Joshua Miller: Capitulation to Terror is Shortsighted

Joshua MillerAt an international boundary between two countries that do not have diplomatic relations, recently fought a war and have a bitter history of violence, one might expect to find fortified gun emplacements, concertina wire, and the deep diesel rumble of idling tanks. But the Rosh Hanikra border crossing that sits at the juncture of Israel, Lebanon and the Mediterranean Sea is an exquisite, peaceful corner of the Middle East. Set atop chalk cliffs overlooking the sea, and situated next to a vast array of grottoes formed by millennia of water lapping at the rocks, Rosh Hanikra (Hebrew for head of the grottoes) is a national park, a popular tourist attraction, and is even occasionally a location chosen by Israeli couples for their weddings. Sitting at the local restaurant, looking out at the Mediterranean, it’s almost possible to forget that one is at a military site.The border crossing between Israel and Lebanon. A line of buoys in the sea, marking the official border between Israel and Lebanon, stretches out from the shoreline to the horizon. In the distance, one can often see Israel Defense Forces (IDF) naval gunships assiduously patrolling the demarcation line. But in the early morning hours of April 22, 1979, there was only one ship moving along this coast, a small rubber skiff that had left from Tyre, Lebanon and was headed for Nahariya—an Israeli city of 50,000 people four miles south of Rosh Hanikra. After pulling the boat up on the beach in Nahariya, its four occupants, PLO terrorists led my a young man named Samir Kuntar, killed a policeman who had come upon them. They entered a nearby apartment building, waking a young Israeli couple, Danny and Smadar Haran, and their two children. Hearing gunshots, Danny helped Smadar and their two-year-old daughter, Yael, into a crawlspace in their bedroom. He was headed for the door with their other daughter, four-year-old Einat, when the terrorists burst into the Haran’s apartment. Suspecting there were more than two people in the apartment, the terrorists spent a few minutes searching for the other occupants. Trying to keep her two-year-old from making a noise and giving away their position, Smadar kept her hand over her daughter’s mouth, accidentally suffocating her to death. In a Washington Post op-ed, Smadar described what happened next:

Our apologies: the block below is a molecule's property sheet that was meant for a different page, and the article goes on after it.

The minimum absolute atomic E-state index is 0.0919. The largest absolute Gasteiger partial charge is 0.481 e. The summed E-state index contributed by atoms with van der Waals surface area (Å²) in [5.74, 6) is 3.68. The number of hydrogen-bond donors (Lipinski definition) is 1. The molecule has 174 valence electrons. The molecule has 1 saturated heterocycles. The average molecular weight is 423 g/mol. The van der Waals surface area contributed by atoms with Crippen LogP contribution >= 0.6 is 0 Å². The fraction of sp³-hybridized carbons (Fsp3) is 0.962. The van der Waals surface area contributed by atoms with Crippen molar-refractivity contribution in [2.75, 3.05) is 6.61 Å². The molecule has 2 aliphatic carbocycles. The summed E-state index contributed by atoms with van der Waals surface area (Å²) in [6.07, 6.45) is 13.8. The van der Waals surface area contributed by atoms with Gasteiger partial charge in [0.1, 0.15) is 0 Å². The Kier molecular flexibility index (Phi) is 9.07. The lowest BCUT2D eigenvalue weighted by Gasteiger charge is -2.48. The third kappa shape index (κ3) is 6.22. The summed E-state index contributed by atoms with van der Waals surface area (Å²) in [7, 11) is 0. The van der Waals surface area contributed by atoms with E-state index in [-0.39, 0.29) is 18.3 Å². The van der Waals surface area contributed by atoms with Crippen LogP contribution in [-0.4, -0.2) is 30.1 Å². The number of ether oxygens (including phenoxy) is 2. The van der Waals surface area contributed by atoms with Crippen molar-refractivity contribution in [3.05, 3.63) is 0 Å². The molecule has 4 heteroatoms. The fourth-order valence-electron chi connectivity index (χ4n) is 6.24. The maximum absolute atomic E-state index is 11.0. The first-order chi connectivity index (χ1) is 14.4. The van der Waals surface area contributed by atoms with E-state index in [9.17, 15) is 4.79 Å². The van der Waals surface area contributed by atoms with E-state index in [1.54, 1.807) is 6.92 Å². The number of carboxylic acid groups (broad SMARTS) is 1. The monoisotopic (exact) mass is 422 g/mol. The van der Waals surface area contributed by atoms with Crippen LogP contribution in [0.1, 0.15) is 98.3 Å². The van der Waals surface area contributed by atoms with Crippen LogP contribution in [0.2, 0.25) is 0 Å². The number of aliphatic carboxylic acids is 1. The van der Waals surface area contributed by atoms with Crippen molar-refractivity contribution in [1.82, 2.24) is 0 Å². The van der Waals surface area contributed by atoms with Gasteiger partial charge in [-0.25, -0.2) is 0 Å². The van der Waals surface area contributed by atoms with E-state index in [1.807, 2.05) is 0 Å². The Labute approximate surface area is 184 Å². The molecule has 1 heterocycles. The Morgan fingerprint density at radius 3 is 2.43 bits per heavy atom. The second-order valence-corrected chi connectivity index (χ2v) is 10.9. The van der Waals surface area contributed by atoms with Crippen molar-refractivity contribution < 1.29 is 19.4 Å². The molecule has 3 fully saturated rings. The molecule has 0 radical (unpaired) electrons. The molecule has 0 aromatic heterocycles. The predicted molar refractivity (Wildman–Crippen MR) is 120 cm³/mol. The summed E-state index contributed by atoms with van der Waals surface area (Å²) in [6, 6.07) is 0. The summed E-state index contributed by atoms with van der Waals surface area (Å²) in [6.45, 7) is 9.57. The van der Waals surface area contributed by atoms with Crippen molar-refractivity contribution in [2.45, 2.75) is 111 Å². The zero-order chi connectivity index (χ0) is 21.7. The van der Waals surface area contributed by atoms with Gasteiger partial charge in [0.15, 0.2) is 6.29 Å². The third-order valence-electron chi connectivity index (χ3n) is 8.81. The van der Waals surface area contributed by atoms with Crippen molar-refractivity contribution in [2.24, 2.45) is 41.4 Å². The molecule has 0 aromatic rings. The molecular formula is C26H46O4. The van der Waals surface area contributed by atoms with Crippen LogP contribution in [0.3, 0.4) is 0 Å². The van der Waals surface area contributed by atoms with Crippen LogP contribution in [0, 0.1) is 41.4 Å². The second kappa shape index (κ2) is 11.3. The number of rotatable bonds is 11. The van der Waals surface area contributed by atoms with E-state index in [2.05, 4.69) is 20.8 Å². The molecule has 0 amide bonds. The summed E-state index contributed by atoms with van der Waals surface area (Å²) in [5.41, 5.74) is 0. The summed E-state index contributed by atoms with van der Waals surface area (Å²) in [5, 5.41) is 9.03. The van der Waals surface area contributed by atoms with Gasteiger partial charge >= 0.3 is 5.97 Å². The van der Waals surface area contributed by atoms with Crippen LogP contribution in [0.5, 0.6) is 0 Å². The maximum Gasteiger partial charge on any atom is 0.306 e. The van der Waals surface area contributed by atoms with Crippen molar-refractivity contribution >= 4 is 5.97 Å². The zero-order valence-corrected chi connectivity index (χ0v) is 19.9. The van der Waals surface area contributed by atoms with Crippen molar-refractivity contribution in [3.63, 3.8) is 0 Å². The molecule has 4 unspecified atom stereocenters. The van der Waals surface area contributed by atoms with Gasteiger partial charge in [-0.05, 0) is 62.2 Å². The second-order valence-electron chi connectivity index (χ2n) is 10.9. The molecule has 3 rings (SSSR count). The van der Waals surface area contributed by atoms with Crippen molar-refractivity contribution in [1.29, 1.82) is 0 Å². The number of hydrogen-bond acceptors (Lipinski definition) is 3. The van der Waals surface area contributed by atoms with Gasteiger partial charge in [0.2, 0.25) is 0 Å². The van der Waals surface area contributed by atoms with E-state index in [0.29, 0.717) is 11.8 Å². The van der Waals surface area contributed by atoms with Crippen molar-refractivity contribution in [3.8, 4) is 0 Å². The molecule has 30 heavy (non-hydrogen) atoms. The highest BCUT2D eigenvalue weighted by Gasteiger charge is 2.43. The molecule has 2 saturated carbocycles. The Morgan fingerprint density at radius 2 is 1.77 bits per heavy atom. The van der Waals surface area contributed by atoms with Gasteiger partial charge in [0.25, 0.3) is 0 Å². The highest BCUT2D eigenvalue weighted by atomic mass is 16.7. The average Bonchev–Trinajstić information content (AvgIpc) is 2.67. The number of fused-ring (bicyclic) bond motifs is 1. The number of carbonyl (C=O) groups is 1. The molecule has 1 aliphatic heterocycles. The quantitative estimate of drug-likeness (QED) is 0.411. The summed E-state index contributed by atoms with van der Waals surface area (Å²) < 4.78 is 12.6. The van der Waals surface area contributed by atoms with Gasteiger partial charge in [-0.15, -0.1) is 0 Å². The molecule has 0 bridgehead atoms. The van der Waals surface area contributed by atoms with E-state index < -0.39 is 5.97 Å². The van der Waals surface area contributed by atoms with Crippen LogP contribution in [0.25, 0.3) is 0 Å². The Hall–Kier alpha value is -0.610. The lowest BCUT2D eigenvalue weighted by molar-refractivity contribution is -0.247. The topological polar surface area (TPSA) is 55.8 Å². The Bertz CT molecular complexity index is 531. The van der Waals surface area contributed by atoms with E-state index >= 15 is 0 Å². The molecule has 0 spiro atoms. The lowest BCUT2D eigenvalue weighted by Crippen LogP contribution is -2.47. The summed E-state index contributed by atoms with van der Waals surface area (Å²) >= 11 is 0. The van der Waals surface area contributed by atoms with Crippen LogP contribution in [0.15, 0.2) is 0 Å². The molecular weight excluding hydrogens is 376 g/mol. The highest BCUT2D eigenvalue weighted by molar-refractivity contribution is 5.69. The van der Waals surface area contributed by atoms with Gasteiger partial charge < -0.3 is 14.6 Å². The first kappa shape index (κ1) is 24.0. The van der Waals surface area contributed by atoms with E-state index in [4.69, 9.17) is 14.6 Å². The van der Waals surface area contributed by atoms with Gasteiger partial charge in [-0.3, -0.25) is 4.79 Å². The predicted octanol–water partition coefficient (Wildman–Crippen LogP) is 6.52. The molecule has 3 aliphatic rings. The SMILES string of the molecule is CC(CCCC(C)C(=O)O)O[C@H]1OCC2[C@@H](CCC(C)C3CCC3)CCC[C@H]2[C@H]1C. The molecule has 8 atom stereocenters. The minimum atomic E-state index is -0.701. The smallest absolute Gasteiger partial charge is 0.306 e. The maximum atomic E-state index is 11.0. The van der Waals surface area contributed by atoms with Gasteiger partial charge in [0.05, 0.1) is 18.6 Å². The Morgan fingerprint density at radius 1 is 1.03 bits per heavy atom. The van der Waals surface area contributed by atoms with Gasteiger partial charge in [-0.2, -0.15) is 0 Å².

“…the terrorists took Danny and Einat down to the beach. There, according to eyewitnesses, one of them shot Danny in front of Einat so that his death would be the last sight she would ever see. Then he smashed my little girl's skull in against a rock with his rifle butt. That terrorist was Samir Kuntar.”
Last week, on June 29, the Israeli cabinet, led by Prime Minister Ehud Olmert, agreed to release Samir Kuntar (who is currently serving four consecutive life sentences in an Israeli prison), four other Lebanese nationals, and the remains of Hezbollah fighters killed in the 2006 Lebanon War in return for the bodies of two Israeli soldiers, Ehud “Udi” Goldwasser and Eldad Regev. For Israel, this was a decision with far-reaching implications. Capitulation to terrorist demands has dire consequences.